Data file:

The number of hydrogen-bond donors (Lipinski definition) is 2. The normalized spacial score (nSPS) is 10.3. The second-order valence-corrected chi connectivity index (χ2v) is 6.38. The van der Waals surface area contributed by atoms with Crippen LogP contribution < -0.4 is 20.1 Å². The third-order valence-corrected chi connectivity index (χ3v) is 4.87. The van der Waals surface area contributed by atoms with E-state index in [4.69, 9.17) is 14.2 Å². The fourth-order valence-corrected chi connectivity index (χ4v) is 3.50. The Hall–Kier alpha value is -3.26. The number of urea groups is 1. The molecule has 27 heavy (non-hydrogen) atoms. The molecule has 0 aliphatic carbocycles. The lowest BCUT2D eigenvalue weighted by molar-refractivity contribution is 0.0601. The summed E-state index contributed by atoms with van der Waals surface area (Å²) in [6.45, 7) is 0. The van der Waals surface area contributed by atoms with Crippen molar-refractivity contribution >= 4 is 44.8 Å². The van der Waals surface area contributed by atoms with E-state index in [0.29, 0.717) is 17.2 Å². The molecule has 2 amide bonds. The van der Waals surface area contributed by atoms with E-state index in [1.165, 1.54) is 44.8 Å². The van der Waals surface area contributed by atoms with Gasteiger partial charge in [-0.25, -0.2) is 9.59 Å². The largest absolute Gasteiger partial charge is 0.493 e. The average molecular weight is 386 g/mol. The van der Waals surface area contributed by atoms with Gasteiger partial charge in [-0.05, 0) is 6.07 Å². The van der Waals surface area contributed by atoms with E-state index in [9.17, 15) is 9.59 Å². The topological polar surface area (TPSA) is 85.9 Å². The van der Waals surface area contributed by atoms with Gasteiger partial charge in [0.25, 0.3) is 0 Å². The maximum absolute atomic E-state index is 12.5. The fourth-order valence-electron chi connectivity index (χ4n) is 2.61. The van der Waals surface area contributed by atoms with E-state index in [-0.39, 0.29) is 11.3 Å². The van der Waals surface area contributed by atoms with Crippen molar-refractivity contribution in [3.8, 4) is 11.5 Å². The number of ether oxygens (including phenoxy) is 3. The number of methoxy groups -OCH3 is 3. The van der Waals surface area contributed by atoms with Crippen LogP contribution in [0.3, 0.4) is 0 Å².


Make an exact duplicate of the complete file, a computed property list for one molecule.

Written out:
The number of hydrogen-bond donors (Lipinski definition) is 2. The normalized spacial score (nSPS) is 10.3. The second-order valence-corrected chi connectivity index (χ2v) is 6.38. The van der Waals surface area contributed by atoms with Crippen LogP contribution < -0.4 is 20.1 Å². The third-order valence-corrected chi connectivity index (χ3v) is 4.87. The van der Waals surface area contributed by atoms with E-state index in [4.69, 9.17) is 14.2 Å². The fourth-order valence-corrected chi connectivity index (χ4v) is 3.50. The Hall–Kier alpha value is -3.26. The number of urea groups is 1. The molecule has 27 heavy (non-hydrogen) atoms. The molecule has 0 aliphatic carbocycles. The lowest BCUT2D eigenvalue weighted by molar-refractivity contribution is 0.0601. The summed E-state index contributed by atoms with van der Waals surface area (Å²) in [6.45, 7) is 0. The van der Waals surface area contributed by atoms with Crippen molar-refractivity contribution >= 4 is 44.8 Å². The van der Waals surface area contributed by atoms with E-state index in [0.29, 0.717) is 17.2 Å². The molecule has 2 amide bonds. The van der Waals surface area contributed by atoms with E-state index in [1.165, 1.54) is 44.8 Å². The van der Waals surface area contributed by atoms with Gasteiger partial charge in [-0.25, -0.2) is 9.59 Å². The largest absolute Gasteiger partial charge is 0.493 e. The average molecular weight is 386 g/mol. The van der Waals surface area contributed by atoms with Gasteiger partial charge in [-0.05, 0) is 6.07 Å². The van der Waals surface area contributed by atoms with E-state index in [9.17, 15) is 9.59 Å². The topological polar surface area (TPSA) is 85.9 Å². The van der Waals surface area contributed by atoms with Gasteiger partial charge in [0.25, 0.3) is 0 Å². The maximum absolute atomic E-state index is 12.5. The fourth-order valence-electron chi connectivity index (χ4n) is 2.61. The van der Waals surface area contributed by atoms with E-state index in [-0.39, 0.29) is 11.3 Å². The van der Waals surface area contributed by atoms with Crippen molar-refractivity contribution in [3.8, 4) is 11.5 Å². The number of ether oxygens (including phenoxy) is 3. The number of methoxy groups -OCH3 is 3. The van der Waals surface area contributed by atoms with Crippen LogP contribution in [0.3, 0.4) is 0 Å².